Bobby and the Big Road  by Maud Lindsay

The Persimmon‑Tree

A PERSIMMON-TREE grew by the side of the Big Road. It was not a very large tree, and there were a great many prettier trees, but there was no tree that Father was so glad to see when he and Mother and Bobby came to live in the country.

"It makes me think of the time when I was a little boy and used to go persimmon-hunting," he told Bobby.

"Shall we go persimmon-hunting?" asked Bobby.

"Yes, indeed, when persimmons are ripe," said Father. "And there's nothing nicer than a ripe, red-as-gold, sweet-as-sugar persimmon."

Bobby had never tasted a persimmon in all his life, and, of course, he wanted to go persimmon-hunting with Father. Every time he passed the tree, he looked to see if there were any persimmons on it; and when at last he spied the fruit on the branches, he was delighted.

All through the bright fall days he watched the fruit changing from green to yellow, from yellow to red-gold. It looked so tempting that he thought it must be ripe. But when he asked if they could go persimmon-hunting Father said, "Not yet. Wait a little longer."

Bobby waited patiently enough until the day the wind came down the Big Road. This is how it happened:

Bobby was standing by the side of the road waiting for Father and Greylocks. He did not even know that the wind was anywhere near, when it came by and off went Bobby's hat, whirling and twirling all the way from the little brown house to the persimmon-tree. Oh, how the wind blew! But Bobby was a fast runner. He and the hat reached the persimmon-tree at almost the very same second.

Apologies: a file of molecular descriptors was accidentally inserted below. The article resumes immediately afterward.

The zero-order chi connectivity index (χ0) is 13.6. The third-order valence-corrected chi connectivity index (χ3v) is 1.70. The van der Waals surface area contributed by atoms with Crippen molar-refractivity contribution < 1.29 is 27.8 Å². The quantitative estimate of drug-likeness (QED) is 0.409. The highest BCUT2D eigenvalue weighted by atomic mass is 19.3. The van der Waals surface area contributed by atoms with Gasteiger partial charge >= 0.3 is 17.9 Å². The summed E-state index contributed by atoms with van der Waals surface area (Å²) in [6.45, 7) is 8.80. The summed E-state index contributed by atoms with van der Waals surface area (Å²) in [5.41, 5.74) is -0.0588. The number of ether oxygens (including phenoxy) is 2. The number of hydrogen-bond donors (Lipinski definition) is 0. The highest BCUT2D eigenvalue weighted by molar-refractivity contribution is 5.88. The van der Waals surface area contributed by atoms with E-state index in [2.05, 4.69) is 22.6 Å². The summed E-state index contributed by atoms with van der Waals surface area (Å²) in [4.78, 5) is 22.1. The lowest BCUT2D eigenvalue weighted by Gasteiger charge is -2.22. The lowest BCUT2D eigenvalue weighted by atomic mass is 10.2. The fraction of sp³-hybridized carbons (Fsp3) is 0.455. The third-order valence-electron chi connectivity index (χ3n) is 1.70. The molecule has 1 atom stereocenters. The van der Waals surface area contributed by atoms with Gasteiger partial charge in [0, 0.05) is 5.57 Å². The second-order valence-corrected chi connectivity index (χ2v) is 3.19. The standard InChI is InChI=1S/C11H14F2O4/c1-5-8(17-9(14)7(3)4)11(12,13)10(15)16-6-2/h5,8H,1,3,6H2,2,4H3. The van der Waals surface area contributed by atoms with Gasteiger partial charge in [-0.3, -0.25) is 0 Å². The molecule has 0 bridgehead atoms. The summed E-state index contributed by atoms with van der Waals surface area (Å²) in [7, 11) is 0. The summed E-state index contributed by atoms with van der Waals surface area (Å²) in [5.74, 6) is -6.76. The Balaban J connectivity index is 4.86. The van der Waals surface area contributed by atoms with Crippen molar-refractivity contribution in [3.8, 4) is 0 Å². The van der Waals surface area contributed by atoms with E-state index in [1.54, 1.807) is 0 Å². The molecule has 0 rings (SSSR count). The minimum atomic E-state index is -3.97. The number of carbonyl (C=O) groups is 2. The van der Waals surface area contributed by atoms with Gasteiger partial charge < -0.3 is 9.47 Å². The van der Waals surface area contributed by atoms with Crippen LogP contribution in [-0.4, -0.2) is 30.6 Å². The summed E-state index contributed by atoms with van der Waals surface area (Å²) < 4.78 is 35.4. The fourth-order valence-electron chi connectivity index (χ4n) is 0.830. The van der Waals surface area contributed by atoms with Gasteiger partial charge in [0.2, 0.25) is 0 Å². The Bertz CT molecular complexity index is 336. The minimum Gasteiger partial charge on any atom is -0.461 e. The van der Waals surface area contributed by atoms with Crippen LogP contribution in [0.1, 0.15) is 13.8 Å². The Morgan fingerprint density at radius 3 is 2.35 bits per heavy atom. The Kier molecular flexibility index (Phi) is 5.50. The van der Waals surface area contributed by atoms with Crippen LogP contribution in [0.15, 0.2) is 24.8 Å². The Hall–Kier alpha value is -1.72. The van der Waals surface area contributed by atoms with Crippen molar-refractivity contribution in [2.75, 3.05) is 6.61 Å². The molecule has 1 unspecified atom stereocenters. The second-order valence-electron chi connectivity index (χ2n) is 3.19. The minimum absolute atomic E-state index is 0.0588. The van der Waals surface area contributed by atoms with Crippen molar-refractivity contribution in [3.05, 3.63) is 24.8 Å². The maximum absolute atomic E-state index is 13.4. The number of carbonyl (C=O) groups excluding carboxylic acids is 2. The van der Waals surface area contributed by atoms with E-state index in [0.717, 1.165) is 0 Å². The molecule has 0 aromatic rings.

Bobby was stooping to pick the hat up when—oo-oo-oo—the wind came whistling through the branches of the tree and down came a big red-gold persimmon right at Bobby's feet.

Then Bobby could not wait any longer; or at least he thought he couldn't. And he set his little white teeth right in the middle of the big persimmon.

Oh! How could anybody like a persimmon that puckered up your mouth and nipped your tongue? Dear me! It was worse than medicine! Oh! Why hadn't Bobby heeded what Father said?

"I'll wait until he goes persimmon-hunting with me before I eat any more persimmons," said Bobby.

But who do you think was the first to find ripe persimmons? Mother!

She came in from a walk one day and said to Bobby:

"Open your mouth and shut your eyes,

And I'll give you something to make you wise."

And she put a bit of persimmon that was as sweet as sugar into Bobby's open mouth.

Oh, how good persimmons were—when they were ripe!